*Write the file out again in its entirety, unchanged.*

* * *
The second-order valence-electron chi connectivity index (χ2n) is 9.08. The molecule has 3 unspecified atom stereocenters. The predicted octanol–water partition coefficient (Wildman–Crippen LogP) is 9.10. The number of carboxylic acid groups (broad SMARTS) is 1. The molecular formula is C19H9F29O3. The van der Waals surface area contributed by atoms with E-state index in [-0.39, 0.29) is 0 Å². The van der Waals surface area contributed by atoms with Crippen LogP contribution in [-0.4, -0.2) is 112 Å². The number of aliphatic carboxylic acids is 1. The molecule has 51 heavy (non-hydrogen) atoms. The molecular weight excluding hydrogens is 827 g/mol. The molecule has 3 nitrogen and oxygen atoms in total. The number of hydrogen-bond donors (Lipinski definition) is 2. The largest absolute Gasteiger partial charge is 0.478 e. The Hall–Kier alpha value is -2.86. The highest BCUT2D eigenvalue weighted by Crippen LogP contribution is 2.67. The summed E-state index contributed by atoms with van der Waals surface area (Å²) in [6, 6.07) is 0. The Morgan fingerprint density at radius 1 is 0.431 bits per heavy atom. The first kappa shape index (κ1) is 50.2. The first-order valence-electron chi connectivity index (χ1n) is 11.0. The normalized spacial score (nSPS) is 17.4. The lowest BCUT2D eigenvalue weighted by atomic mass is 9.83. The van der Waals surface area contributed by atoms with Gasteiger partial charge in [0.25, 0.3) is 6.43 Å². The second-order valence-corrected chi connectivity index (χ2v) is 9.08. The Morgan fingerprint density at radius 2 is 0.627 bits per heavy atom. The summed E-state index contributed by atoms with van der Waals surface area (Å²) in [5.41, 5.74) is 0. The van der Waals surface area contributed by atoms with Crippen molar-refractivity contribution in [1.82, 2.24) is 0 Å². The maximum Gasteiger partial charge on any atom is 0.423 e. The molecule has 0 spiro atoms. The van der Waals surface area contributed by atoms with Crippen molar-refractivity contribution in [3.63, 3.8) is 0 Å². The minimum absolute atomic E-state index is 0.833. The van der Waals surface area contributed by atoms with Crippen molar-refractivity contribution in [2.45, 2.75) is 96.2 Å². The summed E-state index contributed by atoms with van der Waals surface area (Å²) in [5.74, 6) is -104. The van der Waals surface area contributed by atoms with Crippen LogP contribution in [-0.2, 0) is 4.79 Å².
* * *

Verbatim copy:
The second-order valence-electron chi connectivity index (χ2n) is 9.08. The molecule has 3 unspecified atom stereocenters. The predicted octanol–water partition coefficient (Wildman–Crippen LogP) is 9.10. The number of carboxylic acid groups (broad SMARTS) is 1. The molecular formula is C19H9F29O3. The van der Waals surface area contributed by atoms with E-state index in [-0.39, 0.29) is 0 Å². The van der Waals surface area contributed by atoms with Crippen LogP contribution in [-0.4, -0.2) is 112 Å². The number of aliphatic carboxylic acids is 1. The molecule has 51 heavy (non-hydrogen) atoms. The molecular weight excluding hydrogens is 827 g/mol. The molecule has 3 nitrogen and oxygen atoms in total. The number of hydrogen-bond donors (Lipinski definition) is 2. The largest absolute Gasteiger partial charge is 0.478 e. The Hall–Kier alpha value is -2.86. The highest BCUT2D eigenvalue weighted by Crippen LogP contribution is 2.67. The summed E-state index contributed by atoms with van der Waals surface area (Å²) in [6, 6.07) is 0. The Morgan fingerprint density at radius 1 is 0.431 bits per heavy atom. The first kappa shape index (κ1) is 50.2. The first-order valence-electron chi connectivity index (χ1n) is 11.0. The normalized spacial score (nSPS) is 17.4. The lowest BCUT2D eigenvalue weighted by atomic mass is 9.83. The van der Waals surface area contributed by atoms with Gasteiger partial charge in [0.25, 0.3) is 6.43 Å². The second-order valence-corrected chi connectivity index (χ2v) is 9.08. The Morgan fingerprint density at radius 2 is 0.627 bits per heavy atom. The summed E-state index contributed by atoms with van der Waals surface area (Å²) in [5.41, 5.74) is 0. The van der Waals surface area contributed by atoms with Crippen molar-refractivity contribution in [1.82, 2.24) is 0 Å². The maximum Gasteiger partial charge on any atom is 0.423 e. The molecule has 0 spiro atoms. The van der Waals surface area contributed by atoms with Crippen molar-refractivity contribution in [3.63, 3.8) is 0 Å². The minimum absolute atomic E-state index is 0.833. The van der Waals surface area contributed by atoms with Crippen molar-refractivity contribution in [2.45, 2.75) is 96.2 Å². The summed E-state index contributed by atoms with van der Waals surface area (Å²) in [5.74, 6) is -104. The van der Waals surface area contributed by atoms with Crippen LogP contribution in [-0.2, 0) is 4.79 Å².